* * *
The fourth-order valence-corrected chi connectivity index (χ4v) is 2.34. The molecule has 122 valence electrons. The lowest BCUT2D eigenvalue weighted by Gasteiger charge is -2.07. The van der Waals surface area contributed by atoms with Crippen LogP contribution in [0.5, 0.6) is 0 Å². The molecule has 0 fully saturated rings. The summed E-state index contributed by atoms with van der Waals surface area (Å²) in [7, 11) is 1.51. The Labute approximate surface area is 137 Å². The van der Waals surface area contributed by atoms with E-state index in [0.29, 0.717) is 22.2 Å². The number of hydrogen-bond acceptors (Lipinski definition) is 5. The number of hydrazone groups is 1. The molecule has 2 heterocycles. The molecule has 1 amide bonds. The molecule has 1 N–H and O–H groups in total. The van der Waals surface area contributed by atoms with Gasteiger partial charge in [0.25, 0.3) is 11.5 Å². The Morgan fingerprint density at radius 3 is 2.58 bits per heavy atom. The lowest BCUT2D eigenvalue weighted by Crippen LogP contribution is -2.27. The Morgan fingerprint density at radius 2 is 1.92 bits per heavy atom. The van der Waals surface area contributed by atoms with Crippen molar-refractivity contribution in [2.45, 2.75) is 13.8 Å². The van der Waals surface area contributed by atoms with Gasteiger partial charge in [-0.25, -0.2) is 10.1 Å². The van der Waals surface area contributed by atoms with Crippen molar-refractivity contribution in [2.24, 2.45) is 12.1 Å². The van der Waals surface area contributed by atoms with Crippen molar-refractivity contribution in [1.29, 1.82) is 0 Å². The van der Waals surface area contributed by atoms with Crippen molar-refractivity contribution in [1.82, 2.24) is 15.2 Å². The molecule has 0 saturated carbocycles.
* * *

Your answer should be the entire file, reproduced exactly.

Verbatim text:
The fourth-order valence-corrected chi connectivity index (χ4v) is 2.34. The molecule has 122 valence electrons. The lowest BCUT2D eigenvalue weighted by Gasteiger charge is -2.07. The van der Waals surface area contributed by atoms with Crippen LogP contribution in [0.5, 0.6) is 0 Å². The molecule has 0 fully saturated rings. The summed E-state index contributed by atoms with van der Waals surface area (Å²) in [7, 11) is 1.51. The Labute approximate surface area is 137 Å². The van der Waals surface area contributed by atoms with E-state index in [0.29, 0.717) is 22.2 Å². The number of hydrogen-bond acceptors (Lipinski definition) is 5. The number of hydrazone groups is 1. The molecule has 2 heterocycles. The molecule has 1 amide bonds. The molecule has 1 N–H and O–H groups in total. The van der Waals surface area contributed by atoms with Gasteiger partial charge in [0.25, 0.3) is 11.5 Å². The Morgan fingerprint density at radius 3 is 2.58 bits per heavy atom. The lowest BCUT2D eigenvalue weighted by Crippen LogP contribution is -2.27. The Morgan fingerprint density at radius 2 is 1.92 bits per heavy atom. The van der Waals surface area contributed by atoms with Crippen molar-refractivity contribution in [2.45, 2.75) is 13.8 Å². The van der Waals surface area contributed by atoms with Gasteiger partial charge in [-0.25, -0.2) is 10.1 Å². The van der Waals surface area contributed by atoms with Crippen molar-refractivity contribution in [2.24, 2.45) is 12.1 Å². The van der Waals surface area contributed by atoms with Crippen molar-refractivity contribution in [1.29, 1.82) is 0 Å². The van der Waals surface area contributed by atoms with Crippen molar-refractivity contribution in [1.82, 2.24) is 15.2 Å². The molecule has 0 saturated carbocycles.